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“It is possible for a woman to be in the sciences,” says a young woman awarded by NASA

“It is possible for a woman to be in the sciences,” says a young woman awarded by NASA

Sao Paulo –Medical student Verena Bakula Menezes, 22, stood out when she was honored by the Hunting Program asteroids, from the Ministry of Science, Technology and Innovations of Brazil, in partnership with NASA. She was responsible for discovering 25 asteroids, one of which is rare, that can collide with Earth.

“Looking for these things is very important, because we need to analyze the potential for collision with the planet and the harm to humans,” says the young woman, a nursing technician at Unicamp who is currently in her second year at university. Ribeirão Preto School of Medicine (FMRP), from the University of São Paulo (USP).

She said capital Cities It’s hard being in academia and not noticing a female presence. “It’s remarkable that there are no women inside the labs, doing research, getting recognition. This is another part of my achievement, showing new generations of girls that it’s possible for women to be in the sciences, because it’s a battle,” Verena said.

The student received the award on 9/12 from Patrick Miller, creator of the NASA program and coordinator of the International Astronomical Research Collaboration (IASC).

Discovery

Asteroids are cosmic bodies orbiting in outer space around the sun, especially between the orbits of Mars and Jupiter. They are a few hundred kilometers long and irregular in shape and catch fire when they come into contact with the Earth’s atmosphere.

“Of the more than 25 asteroids that I have discovered, one of them is considered weak, which is a very important and rare type, because it moves slower. Usually it is this type of asteroid that collides with Earth. They are asking for more attention from NASA,” he explained.

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The US agency is collecting data and will analyze the asteroid’s orbit to check the likelihood and when of a collision with our planet. The university student will also be able to name asteroids, and one of them will be named after her grandmother.

The discoveries occurred through software used by NASA and other entities. “In Hawaii, there is a telescope that takes pictures from space, which are sent to me in bundles. I like to throw these logs into the program, and through programming, the images will be sequentially fixed. In this way, you can analyze what was there, whether it is stationary or moving. In While the stars are stationary, the asteroids are in orbits,” Verena said.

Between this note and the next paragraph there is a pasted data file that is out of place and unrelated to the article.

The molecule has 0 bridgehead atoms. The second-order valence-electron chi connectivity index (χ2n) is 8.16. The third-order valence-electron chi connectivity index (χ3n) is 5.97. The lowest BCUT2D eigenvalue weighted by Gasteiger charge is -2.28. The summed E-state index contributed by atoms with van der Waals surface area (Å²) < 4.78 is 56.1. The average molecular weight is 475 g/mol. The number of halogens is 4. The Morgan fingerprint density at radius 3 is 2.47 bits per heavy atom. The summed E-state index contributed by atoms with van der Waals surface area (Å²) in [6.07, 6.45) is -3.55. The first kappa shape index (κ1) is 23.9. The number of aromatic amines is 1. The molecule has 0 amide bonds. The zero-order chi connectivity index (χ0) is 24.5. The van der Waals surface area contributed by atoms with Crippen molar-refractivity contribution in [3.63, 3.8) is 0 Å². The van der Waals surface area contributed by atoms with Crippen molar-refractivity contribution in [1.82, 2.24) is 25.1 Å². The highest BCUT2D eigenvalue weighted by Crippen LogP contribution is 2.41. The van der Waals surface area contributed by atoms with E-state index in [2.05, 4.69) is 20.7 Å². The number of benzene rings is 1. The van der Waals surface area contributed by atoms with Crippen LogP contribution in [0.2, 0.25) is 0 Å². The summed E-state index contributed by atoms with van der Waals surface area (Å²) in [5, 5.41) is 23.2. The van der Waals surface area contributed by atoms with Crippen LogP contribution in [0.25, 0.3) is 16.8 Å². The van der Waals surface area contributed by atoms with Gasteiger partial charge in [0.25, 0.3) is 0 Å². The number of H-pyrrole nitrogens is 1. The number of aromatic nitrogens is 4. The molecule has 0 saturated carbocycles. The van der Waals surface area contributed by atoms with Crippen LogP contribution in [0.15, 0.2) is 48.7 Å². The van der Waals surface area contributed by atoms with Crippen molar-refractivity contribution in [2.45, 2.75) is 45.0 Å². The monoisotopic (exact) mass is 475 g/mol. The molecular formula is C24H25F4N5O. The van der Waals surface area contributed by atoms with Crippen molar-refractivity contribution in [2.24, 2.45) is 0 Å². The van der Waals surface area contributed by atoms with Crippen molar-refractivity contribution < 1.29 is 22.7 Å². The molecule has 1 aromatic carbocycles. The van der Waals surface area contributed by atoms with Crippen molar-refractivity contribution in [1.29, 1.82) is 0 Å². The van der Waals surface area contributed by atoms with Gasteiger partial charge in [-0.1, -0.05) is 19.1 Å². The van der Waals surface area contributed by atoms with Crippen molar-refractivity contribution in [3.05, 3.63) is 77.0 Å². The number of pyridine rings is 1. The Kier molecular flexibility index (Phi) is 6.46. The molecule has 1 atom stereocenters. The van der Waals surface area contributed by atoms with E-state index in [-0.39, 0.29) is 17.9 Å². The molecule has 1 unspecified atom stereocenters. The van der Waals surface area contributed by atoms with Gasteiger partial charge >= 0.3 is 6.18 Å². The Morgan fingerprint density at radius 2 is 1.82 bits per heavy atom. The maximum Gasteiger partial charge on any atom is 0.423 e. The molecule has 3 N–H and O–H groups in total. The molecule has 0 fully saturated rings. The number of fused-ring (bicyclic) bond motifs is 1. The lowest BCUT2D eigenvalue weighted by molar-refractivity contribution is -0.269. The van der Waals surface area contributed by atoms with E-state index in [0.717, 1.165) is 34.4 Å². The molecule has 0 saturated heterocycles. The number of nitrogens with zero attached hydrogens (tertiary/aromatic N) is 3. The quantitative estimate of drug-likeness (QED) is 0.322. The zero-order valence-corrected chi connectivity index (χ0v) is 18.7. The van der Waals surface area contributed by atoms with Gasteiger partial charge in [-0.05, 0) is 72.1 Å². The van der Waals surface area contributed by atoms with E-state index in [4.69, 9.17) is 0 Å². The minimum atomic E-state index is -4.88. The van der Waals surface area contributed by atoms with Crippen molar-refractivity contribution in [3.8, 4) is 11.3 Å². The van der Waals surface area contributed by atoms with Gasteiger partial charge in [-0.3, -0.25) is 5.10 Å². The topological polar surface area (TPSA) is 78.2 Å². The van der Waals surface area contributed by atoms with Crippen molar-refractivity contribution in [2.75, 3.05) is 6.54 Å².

The student said it is an ideal training for young people, in order to train new asteroid hunters and encourage more students to enter the field of science. “I intend to involve more young people from Brazil in training Asteroid Hunt. I will open the first course through my Instagram profile,” he added.

academic life

Her interest in spatial analysis arose while she was studying for the medical school entrance exam, which is her dream course. “I have a degree in Nursing Technology from Unicamp and was studying a degree in Neuroscience in Canada. Returning to Brazil and having to review high school content was almost torture. I was so bored, so I didn’t need to be stimulated. When I heard about the opportunity to search for asteroids, I thought it was really cool and embraced the idea.”

When asked about the future in space, Verena emphasized that the current idea is medicine. “I’ve dreamed about it for as long as I can remember. I’ll be a doctor, but specialization is something that can be discussed in my head.”

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“My main interest at the moment is neurosurgery. But I am also very motivated by the space area. I am thinking of doing a specialized course in space medicine or space neurosurgery, but here in Brazil it is very little advertised,” he said.

The young woman also emphasizes that a large part of her students’ path happened through public education. “My high school was all public school. I studied at a technical school in Unicamp. I went to Canada to graduate, with the support of a Brazilian institution, Fundação Estudar, but nevertheless, the costs were very high,” he said. “I decided to go back to Brazil and it was the best decision I made,” he concluded.